Several lines of evidence indicate that IL-7 signaling is also impaired at a postreceptor level in progressive HIV infection. We had previously shown that IL-7 functional responses, such as the induction Bcl-2 and CD25, correlated with CD127 expression in CD4+ T cells from healthy donors, but not in those from viremic patients [16]. This was particularly striking in the naive CD4+ T-cell subset, in which CD127 receptor expression was preserved, while the decrease in Bcl-2 induction was significant [29]. The early signaling response, measured by the phosphorylation of STAT5 at Y694, was unexpectedly efficient in naive CD4+ T cells from viremic patients, with an induction of pY694-STAT5 per cell that was even higher than that detected in healthy donors [29]. Thus, neither receptor downregulation nor pY694-STAT5 phosphorylation could account for the loss of Bcl-2 induction in the naive subset. These findings pointed to a block downstream of the early STAT5 phosphorylation step, but above the late IL-7-dependent signaling responses leading to Bcl-2 induction. To investigate this issue, we set to identify the precise step that may be defective in the IL-7 signal transduction chain in patient CD4+ T cells.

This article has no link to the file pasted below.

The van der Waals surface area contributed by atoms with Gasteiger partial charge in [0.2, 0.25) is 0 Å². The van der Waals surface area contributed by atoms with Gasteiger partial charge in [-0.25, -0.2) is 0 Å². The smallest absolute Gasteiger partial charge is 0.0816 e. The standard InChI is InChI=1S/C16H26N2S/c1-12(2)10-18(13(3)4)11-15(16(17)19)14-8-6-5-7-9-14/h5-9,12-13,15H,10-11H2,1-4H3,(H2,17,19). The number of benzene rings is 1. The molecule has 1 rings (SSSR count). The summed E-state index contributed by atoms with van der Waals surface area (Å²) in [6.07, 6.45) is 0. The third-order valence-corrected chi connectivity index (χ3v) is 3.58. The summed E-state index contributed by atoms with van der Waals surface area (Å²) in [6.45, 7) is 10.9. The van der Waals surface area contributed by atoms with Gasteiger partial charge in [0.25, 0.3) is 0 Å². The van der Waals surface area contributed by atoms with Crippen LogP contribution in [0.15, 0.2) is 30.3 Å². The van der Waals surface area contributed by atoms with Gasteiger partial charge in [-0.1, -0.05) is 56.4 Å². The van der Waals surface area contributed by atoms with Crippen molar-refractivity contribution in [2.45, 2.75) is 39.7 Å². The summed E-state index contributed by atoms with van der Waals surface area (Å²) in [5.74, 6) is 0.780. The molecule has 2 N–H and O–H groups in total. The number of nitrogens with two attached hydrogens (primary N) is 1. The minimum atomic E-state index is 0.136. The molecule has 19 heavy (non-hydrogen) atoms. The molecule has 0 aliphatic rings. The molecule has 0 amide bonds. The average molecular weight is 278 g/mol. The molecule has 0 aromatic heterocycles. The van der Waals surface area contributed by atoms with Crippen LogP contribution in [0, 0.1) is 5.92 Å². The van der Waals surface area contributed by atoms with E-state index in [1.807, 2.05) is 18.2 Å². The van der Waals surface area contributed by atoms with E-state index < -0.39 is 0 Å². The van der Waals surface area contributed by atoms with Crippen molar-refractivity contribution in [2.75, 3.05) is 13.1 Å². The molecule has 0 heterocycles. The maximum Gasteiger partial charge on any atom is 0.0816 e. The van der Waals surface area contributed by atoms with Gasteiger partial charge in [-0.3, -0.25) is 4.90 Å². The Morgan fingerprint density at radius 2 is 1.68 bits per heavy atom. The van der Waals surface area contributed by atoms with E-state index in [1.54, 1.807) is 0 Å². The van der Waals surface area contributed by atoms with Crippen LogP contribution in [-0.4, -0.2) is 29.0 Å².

We first tested the hypothesis that STAT5 phosphorylation may be defective at the regulatory serine S726. We found that S726 phosphorylation was efficient and even hyperactivated in naive CD4+ T cells of viremic patients. Increased S726 phosphorylation correlated positively with that of Y694, pointing to a general hyperphosphorylation of STAT5 in progressive HIV infection. We then asked whether activated STAT5 could efficiently migrate into the nuclear compartment. Quantitative image analysis revealed that this step was impaired in viremic patients, with both forms of phosphorylated STAT5 showing an abnormal accumulation within the cytoplasm. Thus, HIV infection perturbed IL-7 signal transduction by impairing the access of STAT5 to the nuclear compartment.